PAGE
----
Alumni Profile: Steve McManus ’90
Senior Vice President and General Counsel, State Farm Insurance
(Pictured left to right: Gene Schiller ’84, Steve McManus '90 and Ray Sheldon ’79)
Among his many responsibilities as Senior Vice President and General Counsel at State Farm Insurance, Steve McManus ’90 serves as an advisor to senior leaders and as a “thinking partner” to his legal staff. His career advice? “I tell young lawyers: ‘If you have the chance to do something new, it's a great opportunity to grow yourself. Embrace the complexity and learn from it. The ability to learn something new is a gift.’ That’s what I love most about my job," he said.
McManus has been given the gift of having to learn something new throughout his 31-year career at State Farm. The country’s largest insurance company, with 70,000 employees nationwide, State Farm has offered him a wealth of different challenges in his varied career there.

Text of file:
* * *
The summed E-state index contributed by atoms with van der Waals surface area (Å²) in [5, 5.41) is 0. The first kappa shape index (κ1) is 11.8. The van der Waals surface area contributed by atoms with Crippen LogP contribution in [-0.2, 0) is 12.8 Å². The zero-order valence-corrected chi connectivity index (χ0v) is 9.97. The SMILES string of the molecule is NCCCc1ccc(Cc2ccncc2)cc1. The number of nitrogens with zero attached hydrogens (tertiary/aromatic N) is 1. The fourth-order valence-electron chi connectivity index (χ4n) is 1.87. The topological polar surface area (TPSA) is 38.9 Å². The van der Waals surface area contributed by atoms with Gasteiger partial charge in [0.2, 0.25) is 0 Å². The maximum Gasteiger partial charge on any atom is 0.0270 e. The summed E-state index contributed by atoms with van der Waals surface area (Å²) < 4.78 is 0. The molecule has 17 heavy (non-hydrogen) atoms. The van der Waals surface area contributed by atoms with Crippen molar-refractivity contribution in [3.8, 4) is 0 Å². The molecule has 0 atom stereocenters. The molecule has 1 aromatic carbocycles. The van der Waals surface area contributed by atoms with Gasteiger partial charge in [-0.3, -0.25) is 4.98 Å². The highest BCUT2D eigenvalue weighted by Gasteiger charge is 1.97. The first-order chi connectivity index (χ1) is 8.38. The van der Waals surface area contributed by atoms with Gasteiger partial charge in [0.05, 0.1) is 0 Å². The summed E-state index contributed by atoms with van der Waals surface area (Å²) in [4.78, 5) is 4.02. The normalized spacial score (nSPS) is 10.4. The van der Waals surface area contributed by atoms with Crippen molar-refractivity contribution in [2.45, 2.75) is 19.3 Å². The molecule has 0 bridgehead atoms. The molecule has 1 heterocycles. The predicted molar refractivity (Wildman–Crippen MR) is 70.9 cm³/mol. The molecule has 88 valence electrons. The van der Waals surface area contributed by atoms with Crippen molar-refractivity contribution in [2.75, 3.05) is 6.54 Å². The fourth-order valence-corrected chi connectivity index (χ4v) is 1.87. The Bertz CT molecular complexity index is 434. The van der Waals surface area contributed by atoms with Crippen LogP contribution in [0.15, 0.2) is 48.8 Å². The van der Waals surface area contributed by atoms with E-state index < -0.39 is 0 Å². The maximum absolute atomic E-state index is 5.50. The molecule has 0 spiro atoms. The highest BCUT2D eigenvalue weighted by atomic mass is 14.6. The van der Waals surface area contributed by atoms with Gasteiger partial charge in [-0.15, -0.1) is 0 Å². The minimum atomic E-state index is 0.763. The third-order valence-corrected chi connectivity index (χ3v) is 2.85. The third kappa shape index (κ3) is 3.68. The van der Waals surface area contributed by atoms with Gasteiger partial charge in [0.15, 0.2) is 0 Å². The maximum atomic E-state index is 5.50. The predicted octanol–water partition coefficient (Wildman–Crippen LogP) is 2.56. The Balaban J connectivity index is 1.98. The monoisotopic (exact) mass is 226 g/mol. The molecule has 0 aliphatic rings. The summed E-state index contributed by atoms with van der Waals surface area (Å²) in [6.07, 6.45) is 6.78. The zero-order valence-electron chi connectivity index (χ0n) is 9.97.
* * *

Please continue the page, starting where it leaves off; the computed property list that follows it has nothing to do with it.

The department he leads today reflects both the company’s expansion over the past 30 years and the increasingly complicated regulatory and litigation environments. “I was the 36th attorney to join the Law Department in 1991,” he said. “Today there are nearly 800 lawyers in the company. Most provide insurance defense representation to policyholders from 38 offices around the country, but there are nearly 200 lawyers in the corporate law division at our headquarters in Bloomington, Illinois.”
McManus attended Seton Hall Law while working full time in State Farm’s Cranford and Wayne offices. He had already earned an MBA, but was intrigued by his interactions with attorneys in handling claim settlements. “I acquired a good lay person's understanding of a very narrow area of the law, found it interesting, and wanted to learn more,” he said.